Kutt

One of the best things about Jeep’s JK’s is the unbelievable amount of customization that is available, either buying aftermarket equipment or doing your own mod’s in your garage. When I first bought my JKU, I like many others trolled through aftermarket catalogs, websites and forums looking at all the cool things you can do, and one that so many do is replace the OEM fenders. Replacing/modding the fenders does a couple of things, one being adding more clearance for the incredible amount of wheel travel JK’s have, and second it just looks cool. After a year or so looking at what others have done, I decided that cutting the OEM fenders was the way to go. I mentioned this to my wife Colleen and she was shocked that you could even do this and was worried that it would just look horrible. Then in January (2014), Colleen and myself had the pleasure of doing a ride with the Wayalife crew (2014 WAYALIFE Kick-Off Run), and Colleen got to see some of the best Jeeps in the Southwest and saw that most had cut OEM fenders, she was sold. Since then I have been researching and planning my own cut job.

Then, I met Scott Hurd (saddletramp) on the Wayalife forums and had the pleasure to meet up and eventually do a ride with him. Scott had done probably one the best cut jobs on a JK I have seen to date and he offered to help me cut mine… it was on! Here are some images and steps we took to cut my OEM fenders. Hope this helps anyone looking to do their own.

Here’s a couple of images as reference to what the fenders looked like before I started.

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Time to Mod

Using some painters tape, run it where you want to cut your fenders. We chose to stay close the the edge just before it curves down. If you make it to narrow it may be hard to get the OEM brace (front fender) underneath to fit. You should have this removed already along with the OEM fender wells (tubs). You can cut these to fit back in afterwards. I will not be putting the rear ones back(tubs), but may do a modified front to help protect items on my firewall from getting hit with rocks and such, not to worried about water as I live in the middle of the Mohave desert and rain is not an issue.

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Then it’s time to cut, we used a jigsaw and just ran the tape line.

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To get the bottom angles (front and back) we applied science (and a freebie phone app) and held the phone at the angle we liked and put a piece of painters tape to hold the line, we chose this angle to match the angles on my EVO rock sliders… You should choose what you feel is best for your’s.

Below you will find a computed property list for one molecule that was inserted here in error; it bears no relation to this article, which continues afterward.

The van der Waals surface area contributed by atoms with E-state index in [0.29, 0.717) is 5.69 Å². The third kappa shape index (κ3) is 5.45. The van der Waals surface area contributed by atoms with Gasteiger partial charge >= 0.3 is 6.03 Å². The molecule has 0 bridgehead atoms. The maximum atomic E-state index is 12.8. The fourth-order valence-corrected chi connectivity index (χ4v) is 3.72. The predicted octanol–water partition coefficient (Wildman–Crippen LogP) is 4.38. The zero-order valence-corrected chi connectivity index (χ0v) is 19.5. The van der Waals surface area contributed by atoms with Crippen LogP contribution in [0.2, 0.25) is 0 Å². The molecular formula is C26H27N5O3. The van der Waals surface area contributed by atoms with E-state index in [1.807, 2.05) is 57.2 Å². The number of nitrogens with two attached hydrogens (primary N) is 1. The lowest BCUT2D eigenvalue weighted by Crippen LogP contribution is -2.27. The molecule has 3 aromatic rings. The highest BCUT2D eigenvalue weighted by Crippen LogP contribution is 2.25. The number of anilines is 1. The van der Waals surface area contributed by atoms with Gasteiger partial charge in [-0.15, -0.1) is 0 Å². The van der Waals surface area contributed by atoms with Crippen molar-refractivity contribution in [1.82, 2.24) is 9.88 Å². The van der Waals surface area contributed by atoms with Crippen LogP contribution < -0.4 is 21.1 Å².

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For the front side of the front fender we decided to follow the factory line and just measured up 4 1/4″ and set our line there.

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Here we again apply science to create the radius. You will have to remove the front fender clip and pull it out a little to make the cut, this is were an extra set of hands comes in handy.

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Finishing touches… You can never make a super clean cut with the jigsaw, so this is where the secret weapon comes in. Use a Drywall Rasp to smooth out the cuts and make your lines as straight as an arrow, then follow up with a sanding block to smooth it out to perfection. also a good time to round off you angle cuts (I did just a slight rounding), or leave them straight for a straighter look.

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You also need to modify the brace under the front fender… First image shows where I cut the front off and the second shows where I cut the back (dashed lines). You also need to cut off these brackets (not needed anymore), and I used a Dremel to remove all the burrs and smoothed out my cuts to a factory look.

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Here are some images of the final product.

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That’s about it, I hope that some of this may help you out on your project… Make sure you look around the internet for as many tips as possible, on forums, websites and youtube of other cut jobs.

Here are some cut links;

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